It’s absolutely right that we should be scandalised about Oxfam aid workers paying for sex in the places where they were supposed to be alleviating poverty. And the cover-up is in some ways as bad as the original crimes. But the whole debate is missing a vital element without which we will not make progress – a total failure to understand the conditions in which people do vital but difficult work, the personalities of such people, and the need to provide them with back-up.

Stop and think about it for a moment. Who goes to places where there’s extreme poverty, extreme suffering following meteorological and military devastation, and often extreme lawlessness? In fact broaden the question out: who volunteers to report in war zones? Or even: who volunteers for social work?

These questions have to be asked, along with parallel questions such as: what support do people in highly stressful situations receive? How much vetting is done before people are sent out, and what happens when there aren’t enough people to do the work? – does the agency concerned just accept that it doesn’t have the personnel, or does it lower its vetting, monitoring and support thresholds on the basis that ‘any help is better than no help’?

Some of the most sane and sensible input into the Oxfam debate has come from the Hove MP Peter Kyle. He speaks from a position of strength, having been an aid worker in the 1990s, most notably in the immediate post-Ceausescu chaos of Romania. In an interview with BBC 5 Live on Sunday, he said the kind of aid worker that goes to hellholes (forgive the term, it’s more polite shorthand than Donald Trump’s) is either the angel of our imagination or someone who doesn’t fit in their home country so has little to lose by throwing everything into working for charities in aid hotspots.

What Kyle says makes total sense, yet somehow we imagine that all aid workers are angels, that they’re all given the care and back-up they need, and they’re all being monitored. Many are indeed angels, and the work being done by charities does help lots of people. But the fact that they’re working in extremely stressful conditions means they will never get all the support they need, and if they’re slight misfits from everyday life (the former UN aid worker Andrew MacLeod goes much further and says charity aid work can be a magnet for paedophiles driven out of their own countries) then all sorts of unsavoury practices can thrive.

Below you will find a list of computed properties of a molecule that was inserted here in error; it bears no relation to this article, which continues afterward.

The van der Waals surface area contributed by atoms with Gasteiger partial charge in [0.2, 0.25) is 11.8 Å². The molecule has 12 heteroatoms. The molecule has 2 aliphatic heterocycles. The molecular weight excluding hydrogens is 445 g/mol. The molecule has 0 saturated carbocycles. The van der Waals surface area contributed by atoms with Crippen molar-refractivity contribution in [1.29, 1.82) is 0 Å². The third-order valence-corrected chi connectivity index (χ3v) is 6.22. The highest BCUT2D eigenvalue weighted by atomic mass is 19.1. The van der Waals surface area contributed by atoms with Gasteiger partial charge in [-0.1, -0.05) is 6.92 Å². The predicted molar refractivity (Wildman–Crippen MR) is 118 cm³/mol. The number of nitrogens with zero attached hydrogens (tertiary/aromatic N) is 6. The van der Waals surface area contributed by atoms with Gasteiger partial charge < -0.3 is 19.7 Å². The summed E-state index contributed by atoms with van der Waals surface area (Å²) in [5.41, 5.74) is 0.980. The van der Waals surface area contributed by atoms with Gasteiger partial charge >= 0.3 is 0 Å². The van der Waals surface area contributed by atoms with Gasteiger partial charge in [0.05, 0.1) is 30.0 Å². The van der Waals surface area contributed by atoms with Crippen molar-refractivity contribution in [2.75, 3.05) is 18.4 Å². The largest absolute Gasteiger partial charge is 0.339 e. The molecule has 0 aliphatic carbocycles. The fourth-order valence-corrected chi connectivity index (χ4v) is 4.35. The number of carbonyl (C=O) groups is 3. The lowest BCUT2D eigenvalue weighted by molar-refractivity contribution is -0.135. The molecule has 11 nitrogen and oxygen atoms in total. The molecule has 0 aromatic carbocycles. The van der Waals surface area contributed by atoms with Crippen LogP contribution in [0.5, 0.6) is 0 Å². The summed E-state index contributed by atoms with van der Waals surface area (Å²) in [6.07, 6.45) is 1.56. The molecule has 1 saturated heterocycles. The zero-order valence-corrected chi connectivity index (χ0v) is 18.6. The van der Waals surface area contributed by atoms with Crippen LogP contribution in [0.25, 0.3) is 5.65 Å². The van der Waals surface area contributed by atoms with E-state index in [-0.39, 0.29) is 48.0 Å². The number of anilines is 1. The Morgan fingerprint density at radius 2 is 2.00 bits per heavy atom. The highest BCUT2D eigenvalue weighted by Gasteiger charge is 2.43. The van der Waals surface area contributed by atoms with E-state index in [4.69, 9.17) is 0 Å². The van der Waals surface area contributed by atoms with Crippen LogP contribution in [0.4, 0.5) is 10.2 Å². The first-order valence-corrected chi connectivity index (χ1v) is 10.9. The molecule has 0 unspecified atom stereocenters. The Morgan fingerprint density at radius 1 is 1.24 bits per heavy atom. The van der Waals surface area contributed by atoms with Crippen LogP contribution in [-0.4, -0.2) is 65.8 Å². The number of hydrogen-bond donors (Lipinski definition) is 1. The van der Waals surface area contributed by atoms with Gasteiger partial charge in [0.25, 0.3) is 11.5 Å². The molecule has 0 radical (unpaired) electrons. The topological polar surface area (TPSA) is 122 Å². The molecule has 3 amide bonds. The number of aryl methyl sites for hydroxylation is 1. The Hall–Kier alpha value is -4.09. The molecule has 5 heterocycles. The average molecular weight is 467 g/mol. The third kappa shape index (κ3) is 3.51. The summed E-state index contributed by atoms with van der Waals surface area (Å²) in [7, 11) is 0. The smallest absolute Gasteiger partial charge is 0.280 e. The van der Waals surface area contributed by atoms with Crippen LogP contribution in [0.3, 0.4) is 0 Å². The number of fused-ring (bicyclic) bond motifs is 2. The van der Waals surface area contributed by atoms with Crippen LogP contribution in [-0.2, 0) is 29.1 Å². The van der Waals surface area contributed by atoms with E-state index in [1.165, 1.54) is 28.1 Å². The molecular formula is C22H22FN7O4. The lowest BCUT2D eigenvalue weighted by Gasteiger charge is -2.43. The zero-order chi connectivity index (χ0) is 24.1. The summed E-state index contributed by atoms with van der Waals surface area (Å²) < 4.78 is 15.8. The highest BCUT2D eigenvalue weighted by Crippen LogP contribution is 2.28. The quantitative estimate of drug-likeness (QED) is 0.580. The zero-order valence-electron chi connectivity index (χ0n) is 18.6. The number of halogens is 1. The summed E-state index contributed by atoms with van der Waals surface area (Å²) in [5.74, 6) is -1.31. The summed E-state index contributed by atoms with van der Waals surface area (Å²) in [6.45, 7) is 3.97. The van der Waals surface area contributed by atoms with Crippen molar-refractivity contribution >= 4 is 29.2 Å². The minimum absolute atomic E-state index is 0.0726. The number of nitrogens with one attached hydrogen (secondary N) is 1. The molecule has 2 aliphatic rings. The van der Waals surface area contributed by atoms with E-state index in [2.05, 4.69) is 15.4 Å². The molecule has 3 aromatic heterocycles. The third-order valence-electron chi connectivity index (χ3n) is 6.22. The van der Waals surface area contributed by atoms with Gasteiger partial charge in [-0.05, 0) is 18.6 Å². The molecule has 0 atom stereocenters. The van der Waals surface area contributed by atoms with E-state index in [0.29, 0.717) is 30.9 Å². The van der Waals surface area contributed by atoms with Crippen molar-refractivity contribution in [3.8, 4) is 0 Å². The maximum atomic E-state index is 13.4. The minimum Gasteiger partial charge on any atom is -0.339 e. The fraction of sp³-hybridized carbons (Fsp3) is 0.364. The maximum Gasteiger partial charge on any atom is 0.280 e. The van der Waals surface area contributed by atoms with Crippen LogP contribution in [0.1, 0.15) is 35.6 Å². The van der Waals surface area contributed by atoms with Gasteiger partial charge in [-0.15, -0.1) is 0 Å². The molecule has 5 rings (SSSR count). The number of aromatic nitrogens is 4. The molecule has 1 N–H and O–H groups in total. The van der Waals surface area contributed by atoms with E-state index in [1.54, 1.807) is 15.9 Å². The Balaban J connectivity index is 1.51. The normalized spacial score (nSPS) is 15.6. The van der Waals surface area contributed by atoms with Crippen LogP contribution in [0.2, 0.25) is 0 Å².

All of which is not to say this isn’t a scandal – it clearly is. Aid workers operate with an inherent trust that they’re there to do good, and anything that undermines that trust must be stamped out. So calls for a full enquiry into Oxfam’s activities are entirely legitimate and necessary to keep credence for international aid work.

But please can we stop thinking of the world as fitting into our nice suburban categories of order and basic common decency! Yes we must fight for high standards, but we must also understand that the person who goes to a war zone or an area hit by disease is going to have a different character and skillset than many of us consider ‘normal’. Actually, they are remarkably like many people we rub shoulders with. The teacher that deals with violent kids, the social worker dealing with drugs gangs, the firefighter willing to run into a blazing building, and more. They are on a par with the journalist willing to get the war report at risk of life and limb, and the aid worker in a hellhole. Such people are neither monsters nor superhumans, but we need to understand their mindset and the areas in which they work. Otherwise we will be forever faux shocked and make absolutely no progress in solving problems like the Oxfam sex scandal.

And the moral of the story is that the UK government should be giving more money to aid charities with workers in hellholes, not less.

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